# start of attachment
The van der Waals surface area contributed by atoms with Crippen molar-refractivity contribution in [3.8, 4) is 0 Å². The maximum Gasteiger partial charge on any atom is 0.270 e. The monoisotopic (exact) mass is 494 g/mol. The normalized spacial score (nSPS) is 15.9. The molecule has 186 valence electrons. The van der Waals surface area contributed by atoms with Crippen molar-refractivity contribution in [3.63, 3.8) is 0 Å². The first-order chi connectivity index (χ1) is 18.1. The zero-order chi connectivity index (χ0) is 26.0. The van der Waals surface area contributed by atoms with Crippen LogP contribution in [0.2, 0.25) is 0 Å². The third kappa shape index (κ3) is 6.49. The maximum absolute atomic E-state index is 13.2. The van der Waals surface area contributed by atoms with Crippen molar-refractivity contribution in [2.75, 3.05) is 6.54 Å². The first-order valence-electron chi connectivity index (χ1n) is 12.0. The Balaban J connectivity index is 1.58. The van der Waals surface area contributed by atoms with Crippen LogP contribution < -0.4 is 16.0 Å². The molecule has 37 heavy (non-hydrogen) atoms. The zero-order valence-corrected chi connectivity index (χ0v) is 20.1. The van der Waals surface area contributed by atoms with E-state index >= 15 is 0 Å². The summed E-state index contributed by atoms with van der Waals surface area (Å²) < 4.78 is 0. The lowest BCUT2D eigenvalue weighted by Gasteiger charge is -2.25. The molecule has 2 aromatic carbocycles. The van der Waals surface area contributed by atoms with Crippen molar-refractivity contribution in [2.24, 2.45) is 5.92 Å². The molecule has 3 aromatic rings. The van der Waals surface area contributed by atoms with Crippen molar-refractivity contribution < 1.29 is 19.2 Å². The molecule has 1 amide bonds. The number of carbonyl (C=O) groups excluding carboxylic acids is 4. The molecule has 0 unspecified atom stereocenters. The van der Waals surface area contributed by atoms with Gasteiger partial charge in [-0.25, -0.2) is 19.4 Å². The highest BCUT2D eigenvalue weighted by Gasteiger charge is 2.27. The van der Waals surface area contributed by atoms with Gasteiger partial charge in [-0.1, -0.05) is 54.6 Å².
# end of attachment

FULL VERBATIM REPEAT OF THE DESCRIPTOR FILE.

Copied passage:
The van der Waals surface area contributed by atoms with Crippen molar-refractivity contribution in [3.8, 4) is 0 Å². The maximum Gasteiger partial charge on any atom is 0.270 e. The monoisotopic (exact) mass is 494 g/mol. The normalized spacial score (nSPS) is 15.9. The molecule has 186 valence electrons. The van der Waals surface area contributed by atoms with Crippen molar-refractivity contribution in [3.63, 3.8) is 0 Å². The first-order chi connectivity index (χ1) is 18.1. The zero-order chi connectivity index (χ0) is 26.0. The van der Waals surface area contributed by atoms with Crippen LogP contribution in [0.2, 0.25) is 0 Å². The third kappa shape index (κ3) is 6.49. The maximum absolute atomic E-state index is 13.2. The van der Waals surface area contributed by atoms with Crippen molar-refractivity contribution in [2.75, 3.05) is 6.54 Å². The first-order valence-electron chi connectivity index (χ1n) is 12.0. The Balaban J connectivity index is 1.58. The van der Waals surface area contributed by atoms with Crippen LogP contribution < -0.4 is 16.0 Å². The molecule has 37 heavy (non-hydrogen) atoms. The zero-order valence-corrected chi connectivity index (χ0v) is 20.1. The van der Waals surface area contributed by atoms with E-state index >= 15 is 0 Å². The summed E-state index contributed by atoms with van der Waals surface area (Å²) < 4.78 is 0. The lowest BCUT2D eigenvalue weighted by Gasteiger charge is -2.25. The molecule has 2 aromatic carbocycles. The van der Waals surface area contributed by atoms with Crippen molar-refractivity contribution in [2.24, 2.45) is 5.92 Å². The molecule has 3 aromatic rings. The van der Waals surface area contributed by atoms with Crippen molar-refractivity contribution < 1.29 is 19.2 Å². The molecule has 1 amide bonds. The number of carbonyl (C=O) groups excluding carboxylic acids is 4. The molecule has 0 unspecified atom stereocenters. The van der Waals surface area contributed by atoms with Gasteiger partial charge in [-0.25, -0.2) is 19.4 Å². The highest BCUT2D eigenvalue weighted by Gasteiger charge is 2.27. The van der Waals surface area contributed by atoms with Gasteiger partial charge in [-0.1, -0.05) is 54.6 Å².